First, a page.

Husky softball legend Danielle Lawrie inducted into Pac-12 Hall of Honor

Danielle Lawrie pitched the Huskies to their first NCAA softball championship in 2009 and was the National Player of the Year.

Check any list of the most dominating pitchers in college softball history, and you will find Danielle Lawrie’s name near the very top. That’s why she is part of the first all-female list of former student-athletes, coaches and administrators being inducted into the Pac-12 Hall of Honor in 2023.

Her list of accomplishments could fill an encyclopedia. The first Canadian recruit to play for the UW—not to mention the first player recruited by coach Heather Tarr, ’96—Lawrie started opening eyes at the age of 14 when Tarr spotted her playing in Canada. With her unique pitching style and blazing fastballs, Lawrie, ’10, was a three-time first-team All-American who led the Huskies to their first national championship in 2009.

And what a year 2009 was. Lawrie was the Pac-10 Pitcher of the Year, National Player of the Year and Most Outstanding Player in the Women’s College World Series when she led a Husky team that went 51-12, finished second in the Pac-10 and then beat Florida for the championship in the College World Series.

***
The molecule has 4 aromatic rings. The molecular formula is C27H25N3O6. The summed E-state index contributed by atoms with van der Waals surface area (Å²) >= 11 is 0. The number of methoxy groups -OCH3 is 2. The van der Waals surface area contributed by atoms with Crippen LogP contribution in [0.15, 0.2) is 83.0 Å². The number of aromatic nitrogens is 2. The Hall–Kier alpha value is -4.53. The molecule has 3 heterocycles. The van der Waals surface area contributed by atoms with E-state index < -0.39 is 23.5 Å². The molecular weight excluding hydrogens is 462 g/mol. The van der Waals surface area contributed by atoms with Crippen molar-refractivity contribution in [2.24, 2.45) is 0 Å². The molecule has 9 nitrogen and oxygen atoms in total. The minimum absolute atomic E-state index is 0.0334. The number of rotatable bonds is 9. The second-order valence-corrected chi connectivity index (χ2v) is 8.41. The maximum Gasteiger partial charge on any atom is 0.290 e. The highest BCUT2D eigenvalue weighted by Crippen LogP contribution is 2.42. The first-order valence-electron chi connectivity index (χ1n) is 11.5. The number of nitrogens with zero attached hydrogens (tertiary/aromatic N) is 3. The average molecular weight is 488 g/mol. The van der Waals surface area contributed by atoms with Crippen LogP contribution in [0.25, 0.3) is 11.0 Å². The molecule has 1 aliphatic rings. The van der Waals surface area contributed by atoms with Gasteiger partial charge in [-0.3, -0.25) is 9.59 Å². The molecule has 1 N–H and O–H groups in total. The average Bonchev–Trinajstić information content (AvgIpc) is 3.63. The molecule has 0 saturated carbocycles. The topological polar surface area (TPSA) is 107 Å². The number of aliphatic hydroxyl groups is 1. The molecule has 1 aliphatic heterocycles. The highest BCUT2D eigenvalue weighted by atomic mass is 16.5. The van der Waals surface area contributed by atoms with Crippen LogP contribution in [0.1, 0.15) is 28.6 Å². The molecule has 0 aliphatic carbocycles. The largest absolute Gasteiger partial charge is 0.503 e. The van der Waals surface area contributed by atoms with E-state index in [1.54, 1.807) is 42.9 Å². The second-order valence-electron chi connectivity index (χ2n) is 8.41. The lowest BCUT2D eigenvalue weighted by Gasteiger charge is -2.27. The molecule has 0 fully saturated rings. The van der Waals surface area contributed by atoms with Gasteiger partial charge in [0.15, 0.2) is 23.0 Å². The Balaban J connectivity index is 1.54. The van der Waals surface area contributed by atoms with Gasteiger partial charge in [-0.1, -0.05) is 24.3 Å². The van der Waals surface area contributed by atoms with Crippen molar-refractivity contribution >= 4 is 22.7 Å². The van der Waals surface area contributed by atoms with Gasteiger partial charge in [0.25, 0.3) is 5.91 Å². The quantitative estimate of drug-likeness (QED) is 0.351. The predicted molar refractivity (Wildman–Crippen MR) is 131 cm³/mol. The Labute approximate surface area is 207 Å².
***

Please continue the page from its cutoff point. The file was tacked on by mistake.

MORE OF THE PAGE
That year, Lawrie recorded 521 strikeouts with only 76 walks in 352.2 innings. She still holds conference records for strikeouts (1,860) and wins (136), played in the National Pro Fastpitch league and was a two-time Olympian (2008, 2020) for Team Canada, earning the victory in the Bronze Medal game in Tokyo.

Lawrie, a 2018 inductee into the Husky Hall of Fame, was only the fifth Husky player ever to have her jersey number retired. She had numerous schools recruiting her out of her hometown of Langley, British Columbia, but fortunately for the Huskies, “I wanted to be close to home. I wanted my family to be able to watch me,” she said recently. “And once I took a visit [to the UW] there was no question: This is where I wanted to be.”

And the girl who started playing softball at age 10 sure made the most of her opportunity at the UW, employing her favorite quote as her driving force: “You 100% get what you put into things.”